“Awesome,” said Chase O’Brien.
It was an awesome day for him. After a challenging three years for chase and his family. He was diagnosed with cancer at 5 years old.
“Because no parent should ever have to escort their child to surgery. You know, to watch them be put to sleep, to have to go through MRIs every three months. To have their ports access and to know that they’re getting chemo,” said Jessica and Eric O’Brien. “It’s just absolutely heartbreaking.”
But they received extra support from the Virginia Tech basketball teams. The players joined kids like Chase in painting a blank canvas and turning it into a masterpiece.
“I can’t go home and see my family but getting to spend some time with them and hopefully bring a little bit of happiness to them,” said VT Women’s Basketball player from Australia, Charlise Dunn.
For the athletes, the event was more than just painting a sneaker. It was a way to give back.
“But we do work hard and do all of that. But that’s just a small part of who we are,” said VT Men’s Basketball Player Justin Mutts. “So, to be able to come back and spend time with the kids it really just shows that we care that we’re here present.”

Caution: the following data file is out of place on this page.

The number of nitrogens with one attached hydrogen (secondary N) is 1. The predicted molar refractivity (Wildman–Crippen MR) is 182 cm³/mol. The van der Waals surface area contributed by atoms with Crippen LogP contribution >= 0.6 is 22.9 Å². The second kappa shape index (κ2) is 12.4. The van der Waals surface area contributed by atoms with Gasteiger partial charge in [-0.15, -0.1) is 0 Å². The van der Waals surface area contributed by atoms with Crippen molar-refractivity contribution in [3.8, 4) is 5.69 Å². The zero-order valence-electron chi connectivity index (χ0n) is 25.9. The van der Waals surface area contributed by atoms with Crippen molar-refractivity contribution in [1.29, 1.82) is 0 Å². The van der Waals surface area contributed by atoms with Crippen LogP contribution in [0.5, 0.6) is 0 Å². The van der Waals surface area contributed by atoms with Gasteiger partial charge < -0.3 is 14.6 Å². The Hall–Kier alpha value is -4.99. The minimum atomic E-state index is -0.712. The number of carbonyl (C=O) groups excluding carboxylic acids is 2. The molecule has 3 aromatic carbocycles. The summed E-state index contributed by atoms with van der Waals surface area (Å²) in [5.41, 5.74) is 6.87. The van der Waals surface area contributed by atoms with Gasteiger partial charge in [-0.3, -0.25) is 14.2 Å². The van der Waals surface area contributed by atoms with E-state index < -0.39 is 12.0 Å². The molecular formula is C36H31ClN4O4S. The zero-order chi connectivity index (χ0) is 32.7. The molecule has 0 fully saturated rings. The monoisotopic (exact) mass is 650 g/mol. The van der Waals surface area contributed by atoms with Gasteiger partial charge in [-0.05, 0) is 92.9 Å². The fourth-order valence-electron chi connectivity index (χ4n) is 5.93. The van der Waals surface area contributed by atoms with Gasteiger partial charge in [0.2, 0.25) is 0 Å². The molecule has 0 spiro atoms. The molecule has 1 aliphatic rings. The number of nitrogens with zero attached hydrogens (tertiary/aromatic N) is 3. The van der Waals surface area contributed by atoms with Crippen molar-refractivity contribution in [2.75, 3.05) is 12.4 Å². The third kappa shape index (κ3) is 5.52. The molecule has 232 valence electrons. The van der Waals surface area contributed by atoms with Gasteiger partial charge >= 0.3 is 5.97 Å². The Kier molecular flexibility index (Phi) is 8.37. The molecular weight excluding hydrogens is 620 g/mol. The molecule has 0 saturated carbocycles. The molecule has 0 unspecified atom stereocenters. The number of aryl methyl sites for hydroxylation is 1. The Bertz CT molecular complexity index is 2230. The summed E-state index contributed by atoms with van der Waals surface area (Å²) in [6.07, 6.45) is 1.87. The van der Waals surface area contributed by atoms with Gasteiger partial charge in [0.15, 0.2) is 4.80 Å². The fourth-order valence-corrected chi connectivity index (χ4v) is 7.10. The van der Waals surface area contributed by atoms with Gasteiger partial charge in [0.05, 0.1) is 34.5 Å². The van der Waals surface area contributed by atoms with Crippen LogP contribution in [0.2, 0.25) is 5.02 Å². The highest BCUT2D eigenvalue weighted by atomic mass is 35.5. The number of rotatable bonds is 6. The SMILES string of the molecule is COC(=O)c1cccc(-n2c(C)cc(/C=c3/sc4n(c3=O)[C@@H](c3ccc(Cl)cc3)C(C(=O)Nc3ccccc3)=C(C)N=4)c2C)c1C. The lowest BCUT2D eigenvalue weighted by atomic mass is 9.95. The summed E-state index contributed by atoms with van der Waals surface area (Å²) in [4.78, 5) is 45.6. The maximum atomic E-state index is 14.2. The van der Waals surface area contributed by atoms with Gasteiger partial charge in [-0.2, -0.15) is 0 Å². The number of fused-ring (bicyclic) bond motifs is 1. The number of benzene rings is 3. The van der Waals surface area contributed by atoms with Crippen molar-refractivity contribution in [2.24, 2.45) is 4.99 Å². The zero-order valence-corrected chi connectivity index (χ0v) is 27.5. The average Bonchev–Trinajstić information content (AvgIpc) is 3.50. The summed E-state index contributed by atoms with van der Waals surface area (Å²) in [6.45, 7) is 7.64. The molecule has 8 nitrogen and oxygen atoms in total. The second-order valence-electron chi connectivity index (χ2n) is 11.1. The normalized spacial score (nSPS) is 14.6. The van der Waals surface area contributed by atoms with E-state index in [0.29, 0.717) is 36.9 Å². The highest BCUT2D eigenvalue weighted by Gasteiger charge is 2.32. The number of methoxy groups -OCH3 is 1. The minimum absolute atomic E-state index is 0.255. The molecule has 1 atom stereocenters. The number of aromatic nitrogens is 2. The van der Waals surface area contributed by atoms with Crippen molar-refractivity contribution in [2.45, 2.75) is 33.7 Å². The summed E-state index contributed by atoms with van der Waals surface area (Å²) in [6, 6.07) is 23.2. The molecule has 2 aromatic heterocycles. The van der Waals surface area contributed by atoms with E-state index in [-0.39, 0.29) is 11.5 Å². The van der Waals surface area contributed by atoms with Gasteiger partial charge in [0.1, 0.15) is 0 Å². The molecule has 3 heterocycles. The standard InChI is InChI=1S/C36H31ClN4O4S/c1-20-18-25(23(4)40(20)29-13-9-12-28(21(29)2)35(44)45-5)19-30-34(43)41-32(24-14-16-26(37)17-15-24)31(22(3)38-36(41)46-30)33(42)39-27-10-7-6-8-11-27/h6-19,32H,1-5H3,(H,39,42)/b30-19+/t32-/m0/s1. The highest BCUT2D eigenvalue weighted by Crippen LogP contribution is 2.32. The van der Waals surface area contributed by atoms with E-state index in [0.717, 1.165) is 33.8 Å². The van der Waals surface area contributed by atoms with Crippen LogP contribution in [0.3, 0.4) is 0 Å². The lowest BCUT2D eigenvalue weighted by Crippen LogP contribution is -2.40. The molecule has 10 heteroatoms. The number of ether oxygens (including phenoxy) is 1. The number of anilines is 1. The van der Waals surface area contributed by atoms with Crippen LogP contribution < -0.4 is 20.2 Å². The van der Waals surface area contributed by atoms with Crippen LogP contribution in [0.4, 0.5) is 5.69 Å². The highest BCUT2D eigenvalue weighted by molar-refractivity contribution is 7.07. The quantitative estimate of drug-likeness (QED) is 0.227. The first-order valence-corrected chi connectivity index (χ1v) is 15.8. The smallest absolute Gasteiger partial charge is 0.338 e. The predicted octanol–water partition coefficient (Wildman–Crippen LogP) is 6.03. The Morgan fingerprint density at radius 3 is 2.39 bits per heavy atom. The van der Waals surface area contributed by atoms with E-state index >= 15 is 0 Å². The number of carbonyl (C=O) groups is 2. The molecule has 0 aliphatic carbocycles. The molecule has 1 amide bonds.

UVA student Ben Harold started shoes for hope after his high school friend was diagnosed with leukemia.
“Kind of as a way to get her mind off it, I brought a pair of shoes and some paints and we ended up finishing the shoes together,” said Harold.
Hoping to do the same for others, he reached out to hospitals and teams in the Commonwealth.
“And it’s just really special to the kids and to kind of send those pictures to my friend back home to show her that love that she created,” explained Harold.
Carilion Children’s Hospital wants to bring awareness to pediatric cancer.
”It’s doesn’t have any barriers for race or gender or socioeconomic status. And It’s really underfunded in terms of research,” said Child Life Specialist Carli Holtzhauer. “And so awareness that there is pediatric cancer and that we are treating it here at Carilion is important as we try to make further progress.”
The kicks were full of maroon & orange, but no color was left untouched.
“I’ve seen Coach Young’s shoes,” added Mutts. “My man chase was in there painting his shoes and I think he has something special for them.”
Painting shoes but also painting smiles.
“So, to see him having fun and enjoying life, means the world to us,” explained Jessica and Eric O’Brien.
The women’s basketball coaches and staff will wear the shoes at the Jan. 12 game against Louisville in Cassell Coliseum. The men’s basketball coaches and staff will wear their sneakers on Jan. 28 when the Hokies host Syracuse.
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